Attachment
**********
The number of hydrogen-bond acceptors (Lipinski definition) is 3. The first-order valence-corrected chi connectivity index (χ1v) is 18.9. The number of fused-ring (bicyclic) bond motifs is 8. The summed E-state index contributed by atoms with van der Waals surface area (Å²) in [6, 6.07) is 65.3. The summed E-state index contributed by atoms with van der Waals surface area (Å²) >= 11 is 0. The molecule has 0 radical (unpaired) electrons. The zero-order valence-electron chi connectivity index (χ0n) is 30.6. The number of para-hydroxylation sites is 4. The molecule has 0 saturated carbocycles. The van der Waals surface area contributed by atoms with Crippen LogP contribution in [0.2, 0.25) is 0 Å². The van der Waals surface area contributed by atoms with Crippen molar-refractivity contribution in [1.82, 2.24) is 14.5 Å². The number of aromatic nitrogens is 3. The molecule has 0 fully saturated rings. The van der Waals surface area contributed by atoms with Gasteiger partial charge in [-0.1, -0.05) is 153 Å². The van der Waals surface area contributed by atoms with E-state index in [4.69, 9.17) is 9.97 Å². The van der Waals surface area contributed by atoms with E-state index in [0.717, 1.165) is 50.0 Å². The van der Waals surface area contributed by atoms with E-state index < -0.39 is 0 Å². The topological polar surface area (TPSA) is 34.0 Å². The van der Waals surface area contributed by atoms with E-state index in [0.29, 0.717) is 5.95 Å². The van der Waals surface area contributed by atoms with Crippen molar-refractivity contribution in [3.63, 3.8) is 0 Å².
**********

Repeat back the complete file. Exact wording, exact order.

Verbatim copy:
The number of hydrogen-bond acceptors (Lipinski definition) is 3. The first-order valence-corrected chi connectivity index (χ1v) is 18.9. The number of fused-ring (bicyclic) bond motifs is 8. The summed E-state index contributed by atoms with van der Waals surface area (Å²) in [6, 6.07) is 65.3. The summed E-state index contributed by atoms with van der Waals surface area (Å²) >= 11 is 0. The molecule has 0 radical (unpaired) electrons. The zero-order valence-electron chi connectivity index (χ0n) is 30.6. The number of para-hydroxylation sites is 4. The molecule has 0 saturated carbocycles. The van der Waals surface area contributed by atoms with Crippen LogP contribution in [0.2, 0.25) is 0 Å². The van der Waals surface area contributed by atoms with Crippen molar-refractivity contribution in [1.82, 2.24) is 14.5 Å². The number of aromatic nitrogens is 3. The molecule has 0 fully saturated rings. The van der Waals surface area contributed by atoms with Gasteiger partial charge in [-0.1, -0.05) is 153 Å². The van der Waals surface area contributed by atoms with E-state index in [4.69, 9.17) is 9.97 Å². The van der Waals surface area contributed by atoms with E-state index in [0.717, 1.165) is 50.0 Å². The van der Waals surface area contributed by atoms with E-state index < -0.39 is 0 Å². The topological polar surface area (TPSA) is 34.0 Å². The van der Waals surface area contributed by atoms with E-state index in [0.29, 0.717) is 5.95 Å². The van der Waals surface area contributed by atoms with Crippen molar-refractivity contribution in [3.63, 3.8) is 0 Å².